Painting Worth Rs 2.5 Crore Lost at German Airport Found at a Recycling Dumpster

In this photo released by the police department in Duesseldorf on Thursday Dec. 10, 2020, showing Chief Detective Michael Dietz holding a painting from French artist Yves Tanguy.  (AP)

In this photo released by the police department in Duesseldorf on Thursday Dec. 10, 2020, showing Chief Detective Michael Dietz holding a painting from French artist Yves Tanguy. (AP)

The businessman, whose identity was not given, accidentally left behind the painting by French surrealist Yves Tanguy at a check-in counter as he boarded a flight from Duesseldorf to Tel Aviv on Nov. 27.

Asurrealist painting worth more than a quarter-million euros (dollars) that was forgotten by a businessman at Duesseldorf’s airport has been recovered from a nearby recycling dumpster, police said Thursday.

The businessman, whose identity was not given, accidentally left behind the painting by French surrealist Yves Tanguy at a check-in counter as he boarded a flight from Duesseldorf to Tel Aviv on Nov. 27.

By the time he landed in Israel and contacted Duesseldorf police, the 280,000-Euro (340,000-dollar) oeuvre, which had been wrapped in cardboard, had disappeared.

Despite multiple emails with details about the 40×60-centimeter (16X24-inch) painting, authorities could not locate the artwork, police spokesman Andre Hartwig said.

It was only after the businessman’s nephew travelled to the airport from neighbouring Belgium and talked with police directly with more information that an inspector was able to trace the painting to paper recycling dumpster used by the airport’s cleaning company.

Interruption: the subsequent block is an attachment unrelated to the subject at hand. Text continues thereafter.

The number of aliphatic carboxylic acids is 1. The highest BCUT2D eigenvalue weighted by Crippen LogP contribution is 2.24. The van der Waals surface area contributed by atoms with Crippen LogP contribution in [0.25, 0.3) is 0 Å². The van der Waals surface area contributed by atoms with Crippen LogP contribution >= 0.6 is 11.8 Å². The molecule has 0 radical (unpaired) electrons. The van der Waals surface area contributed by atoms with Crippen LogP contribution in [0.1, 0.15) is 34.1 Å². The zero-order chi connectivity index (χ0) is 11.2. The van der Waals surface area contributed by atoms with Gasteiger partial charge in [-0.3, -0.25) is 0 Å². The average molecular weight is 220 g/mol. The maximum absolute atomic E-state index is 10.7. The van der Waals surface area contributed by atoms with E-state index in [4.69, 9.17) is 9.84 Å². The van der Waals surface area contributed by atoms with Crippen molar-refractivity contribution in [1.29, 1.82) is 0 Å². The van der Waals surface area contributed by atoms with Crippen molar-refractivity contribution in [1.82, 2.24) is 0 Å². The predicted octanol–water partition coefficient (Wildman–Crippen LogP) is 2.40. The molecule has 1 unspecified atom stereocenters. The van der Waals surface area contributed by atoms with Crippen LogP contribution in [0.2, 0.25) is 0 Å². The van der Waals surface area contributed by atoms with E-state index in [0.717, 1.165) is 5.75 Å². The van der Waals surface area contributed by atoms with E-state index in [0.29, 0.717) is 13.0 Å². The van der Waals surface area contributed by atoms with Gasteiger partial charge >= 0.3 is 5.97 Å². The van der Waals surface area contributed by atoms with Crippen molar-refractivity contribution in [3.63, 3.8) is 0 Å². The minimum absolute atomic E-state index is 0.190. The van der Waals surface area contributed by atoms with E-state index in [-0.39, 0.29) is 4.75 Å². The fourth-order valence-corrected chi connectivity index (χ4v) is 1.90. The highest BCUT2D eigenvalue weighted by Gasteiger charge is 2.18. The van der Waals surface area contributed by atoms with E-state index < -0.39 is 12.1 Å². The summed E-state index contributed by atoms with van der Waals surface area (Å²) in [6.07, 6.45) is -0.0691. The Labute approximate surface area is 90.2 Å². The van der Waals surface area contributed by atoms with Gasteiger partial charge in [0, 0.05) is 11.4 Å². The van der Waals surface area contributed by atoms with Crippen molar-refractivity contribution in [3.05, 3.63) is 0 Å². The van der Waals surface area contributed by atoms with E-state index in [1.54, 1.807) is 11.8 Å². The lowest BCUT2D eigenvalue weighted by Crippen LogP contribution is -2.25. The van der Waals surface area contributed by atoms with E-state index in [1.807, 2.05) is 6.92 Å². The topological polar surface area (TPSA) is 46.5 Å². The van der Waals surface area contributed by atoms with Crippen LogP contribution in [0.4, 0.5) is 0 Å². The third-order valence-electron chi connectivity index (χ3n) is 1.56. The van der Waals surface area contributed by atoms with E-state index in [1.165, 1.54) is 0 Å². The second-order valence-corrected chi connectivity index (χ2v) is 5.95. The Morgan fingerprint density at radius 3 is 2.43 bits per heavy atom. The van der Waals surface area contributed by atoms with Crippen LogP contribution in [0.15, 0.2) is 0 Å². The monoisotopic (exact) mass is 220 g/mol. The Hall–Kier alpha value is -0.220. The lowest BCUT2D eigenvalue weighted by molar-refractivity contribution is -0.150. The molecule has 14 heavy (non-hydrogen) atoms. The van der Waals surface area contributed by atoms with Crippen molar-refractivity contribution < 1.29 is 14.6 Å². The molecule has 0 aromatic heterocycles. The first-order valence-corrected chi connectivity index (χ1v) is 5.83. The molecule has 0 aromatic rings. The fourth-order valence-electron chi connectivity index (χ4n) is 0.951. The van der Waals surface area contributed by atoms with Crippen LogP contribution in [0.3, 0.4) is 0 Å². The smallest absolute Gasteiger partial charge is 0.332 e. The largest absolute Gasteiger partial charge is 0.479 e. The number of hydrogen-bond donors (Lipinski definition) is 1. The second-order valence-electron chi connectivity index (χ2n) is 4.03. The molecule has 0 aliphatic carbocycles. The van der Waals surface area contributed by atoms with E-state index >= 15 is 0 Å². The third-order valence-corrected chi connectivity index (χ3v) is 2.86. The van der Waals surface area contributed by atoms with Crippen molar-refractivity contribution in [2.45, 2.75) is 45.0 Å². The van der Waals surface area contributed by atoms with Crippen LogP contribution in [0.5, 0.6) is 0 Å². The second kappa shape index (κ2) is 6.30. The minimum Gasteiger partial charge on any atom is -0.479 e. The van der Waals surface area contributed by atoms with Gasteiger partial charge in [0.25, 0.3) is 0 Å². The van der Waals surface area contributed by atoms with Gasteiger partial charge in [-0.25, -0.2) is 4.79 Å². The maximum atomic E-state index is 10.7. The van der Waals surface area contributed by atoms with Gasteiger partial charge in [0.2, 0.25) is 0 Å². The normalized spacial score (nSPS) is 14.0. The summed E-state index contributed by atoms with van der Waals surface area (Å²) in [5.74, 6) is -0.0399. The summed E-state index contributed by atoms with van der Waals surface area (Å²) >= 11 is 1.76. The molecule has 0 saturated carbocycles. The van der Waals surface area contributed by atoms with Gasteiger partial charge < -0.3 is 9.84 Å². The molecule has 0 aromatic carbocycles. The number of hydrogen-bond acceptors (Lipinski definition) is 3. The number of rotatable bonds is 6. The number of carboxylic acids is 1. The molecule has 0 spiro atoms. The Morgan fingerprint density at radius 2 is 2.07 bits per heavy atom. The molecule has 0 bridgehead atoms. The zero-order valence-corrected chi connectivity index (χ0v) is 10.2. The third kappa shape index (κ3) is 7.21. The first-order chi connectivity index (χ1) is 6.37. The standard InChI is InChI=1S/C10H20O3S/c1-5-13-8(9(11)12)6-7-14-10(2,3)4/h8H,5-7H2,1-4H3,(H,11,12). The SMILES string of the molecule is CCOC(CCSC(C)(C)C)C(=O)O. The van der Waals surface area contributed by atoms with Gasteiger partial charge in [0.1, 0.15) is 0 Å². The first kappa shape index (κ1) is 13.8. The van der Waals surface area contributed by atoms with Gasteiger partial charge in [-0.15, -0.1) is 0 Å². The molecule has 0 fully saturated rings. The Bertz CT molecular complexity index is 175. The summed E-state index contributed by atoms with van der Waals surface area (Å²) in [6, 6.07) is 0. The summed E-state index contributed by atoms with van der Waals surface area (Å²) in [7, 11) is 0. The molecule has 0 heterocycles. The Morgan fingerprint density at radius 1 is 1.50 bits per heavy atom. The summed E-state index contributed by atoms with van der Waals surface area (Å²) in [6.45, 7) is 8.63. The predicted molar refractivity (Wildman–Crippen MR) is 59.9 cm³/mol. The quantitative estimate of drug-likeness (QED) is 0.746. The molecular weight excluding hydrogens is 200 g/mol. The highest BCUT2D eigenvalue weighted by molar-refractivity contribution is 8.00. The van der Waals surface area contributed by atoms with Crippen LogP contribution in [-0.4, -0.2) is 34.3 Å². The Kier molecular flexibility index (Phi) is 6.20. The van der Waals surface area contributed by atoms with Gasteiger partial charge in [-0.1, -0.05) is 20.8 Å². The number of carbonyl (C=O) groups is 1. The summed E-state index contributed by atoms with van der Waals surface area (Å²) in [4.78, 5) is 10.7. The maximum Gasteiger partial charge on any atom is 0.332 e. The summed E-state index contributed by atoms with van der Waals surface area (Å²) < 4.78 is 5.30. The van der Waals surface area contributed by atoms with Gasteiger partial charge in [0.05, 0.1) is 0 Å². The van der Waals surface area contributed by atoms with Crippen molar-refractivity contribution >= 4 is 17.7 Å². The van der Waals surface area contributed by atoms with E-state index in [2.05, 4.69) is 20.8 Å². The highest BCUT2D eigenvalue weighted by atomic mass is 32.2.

“This was definitely one of our happiest stories this year,” Hartwig said. “It was real detective work.”

Earlier, a painting that hung for decades in a municipal building in Brussels was authenticated as the work of Flemish master Jacob Jordaens.

After analysis including dendrochronology — dating works from the wood panels they are painted on — experts determined that it is the oldest known version of “The Holy Family” by Jordaens, painted in the early 17th century.

The “incredible discovery” was made by the Royal Institute for Cultural Heritage with the help of international experts as part of an inventory of cultural property in the Brussels district of Saint-Gilles.

The painting had hung high in an office in the Saint-Gilles municipal hall since the 1960s.

Jordaens, a leading Flemish Baroque painter along with Peter Paul Rubens and Anthony van Dyck, created the work in 1617 or 1618 when he was just 25, the institute said in a statement.

The analysis found that the wood used in the panel depicting the baby Jesus with Joseph, Mary and her mother Saint Anne came from the same tree as one used by Van Dyck.

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